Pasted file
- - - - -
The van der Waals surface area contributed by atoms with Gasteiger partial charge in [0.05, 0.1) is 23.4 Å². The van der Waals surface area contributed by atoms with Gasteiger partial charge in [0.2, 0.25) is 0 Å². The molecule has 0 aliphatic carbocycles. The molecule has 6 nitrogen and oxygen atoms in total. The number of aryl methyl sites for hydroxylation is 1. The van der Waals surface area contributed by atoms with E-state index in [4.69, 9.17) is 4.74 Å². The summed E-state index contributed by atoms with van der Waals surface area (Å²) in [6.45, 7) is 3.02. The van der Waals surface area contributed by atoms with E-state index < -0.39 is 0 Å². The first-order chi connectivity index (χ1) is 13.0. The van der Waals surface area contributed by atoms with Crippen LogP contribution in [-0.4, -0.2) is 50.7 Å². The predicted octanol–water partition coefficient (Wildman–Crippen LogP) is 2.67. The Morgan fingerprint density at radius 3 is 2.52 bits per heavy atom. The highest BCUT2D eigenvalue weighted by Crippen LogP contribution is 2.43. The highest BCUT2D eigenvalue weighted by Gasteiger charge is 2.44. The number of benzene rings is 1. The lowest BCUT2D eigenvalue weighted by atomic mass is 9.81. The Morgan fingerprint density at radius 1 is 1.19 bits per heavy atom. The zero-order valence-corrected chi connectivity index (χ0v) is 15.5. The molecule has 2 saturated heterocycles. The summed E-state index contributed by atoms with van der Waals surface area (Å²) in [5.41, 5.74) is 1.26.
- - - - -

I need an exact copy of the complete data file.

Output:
The van der Waals surface area contributed by atoms with Gasteiger partial charge in [0.05, 0.1) is 23.4 Å². The van der Waals surface area contributed by atoms with Gasteiger partial charge in [0.2, 0.25) is 0 Å². The molecule has 0 aliphatic carbocycles. The molecule has 6 nitrogen and oxygen atoms in total. The number of aryl methyl sites for hydroxylation is 1. The van der Waals surface area contributed by atoms with E-state index in [4.69, 9.17) is 4.74 Å². The summed E-state index contributed by atoms with van der Waals surface area (Å²) in [6.45, 7) is 3.02. The van der Waals surface area contributed by atoms with E-state index < -0.39 is 0 Å². The first-order chi connectivity index (χ1) is 13.0. The van der Waals surface area contributed by atoms with Crippen LogP contribution in [-0.4, -0.2) is 50.7 Å². The predicted octanol–water partition coefficient (Wildman–Crippen LogP) is 2.67. The Morgan fingerprint density at radius 3 is 2.52 bits per heavy atom. The highest BCUT2D eigenvalue weighted by Crippen LogP contribution is 2.43. The highest BCUT2D eigenvalue weighted by Gasteiger charge is 2.44. The number of benzene rings is 1. The lowest BCUT2D eigenvalue weighted by atomic mass is 9.81. The Morgan fingerprint density at radius 1 is 1.19 bits per heavy atom. The zero-order valence-corrected chi connectivity index (χ0v) is 15.5. The molecule has 2 saturated heterocycles. The summed E-state index contributed by atoms with van der Waals surface area (Å²) in [5.41, 5.74) is 1.26.